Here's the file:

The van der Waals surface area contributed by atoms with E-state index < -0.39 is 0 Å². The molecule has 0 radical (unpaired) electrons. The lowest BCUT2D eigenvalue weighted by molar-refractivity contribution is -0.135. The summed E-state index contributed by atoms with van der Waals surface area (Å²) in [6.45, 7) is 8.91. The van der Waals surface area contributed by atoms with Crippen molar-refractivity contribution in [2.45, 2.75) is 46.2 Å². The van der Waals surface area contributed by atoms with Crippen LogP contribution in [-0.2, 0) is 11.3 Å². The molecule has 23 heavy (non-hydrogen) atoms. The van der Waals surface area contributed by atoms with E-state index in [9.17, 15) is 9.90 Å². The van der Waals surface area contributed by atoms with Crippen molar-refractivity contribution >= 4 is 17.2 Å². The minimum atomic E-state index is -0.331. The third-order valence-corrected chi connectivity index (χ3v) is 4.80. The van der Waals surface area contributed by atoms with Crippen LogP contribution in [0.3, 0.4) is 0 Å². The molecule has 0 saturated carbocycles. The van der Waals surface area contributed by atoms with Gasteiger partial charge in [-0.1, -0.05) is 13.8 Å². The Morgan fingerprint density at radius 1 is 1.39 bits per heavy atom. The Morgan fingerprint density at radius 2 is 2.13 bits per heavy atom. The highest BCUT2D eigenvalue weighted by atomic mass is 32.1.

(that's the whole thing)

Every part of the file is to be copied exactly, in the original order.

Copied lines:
The van der Waals surface area contributed by atoms with E-state index < -0.39 is 0 Å². The molecule has 0 radical (unpaired) electrons. The lowest BCUT2D eigenvalue weighted by molar-refractivity contribution is -0.135. The summed E-state index contributed by atoms with van der Waals surface area (Å²) in [6.45, 7) is 8.91. The van der Waals surface area contributed by atoms with Crippen molar-refractivity contribution in [2.45, 2.75) is 46.2 Å². The van der Waals surface area contributed by atoms with Crippen LogP contribution in [-0.2, 0) is 11.3 Å². The molecule has 23 heavy (non-hydrogen) atoms. The van der Waals surface area contributed by atoms with E-state index in [9.17, 15) is 9.90 Å². The van der Waals surface area contributed by atoms with Crippen molar-refractivity contribution >= 4 is 17.2 Å². The minimum atomic E-state index is -0.331. The third-order valence-corrected chi connectivity index (χ3v) is 4.80. The van der Waals surface area contributed by atoms with Crippen LogP contribution in [0.3, 0.4) is 0 Å². The molecule has 0 saturated carbocycles. The van der Waals surface area contributed by atoms with Gasteiger partial charge in [-0.1, -0.05) is 13.8 Å². The Morgan fingerprint density at radius 1 is 1.39 bits per heavy atom. The Morgan fingerprint density at radius 2 is 2.13 bits per heavy atom. The highest BCUT2D eigenvalue weighted by atomic mass is 32.1.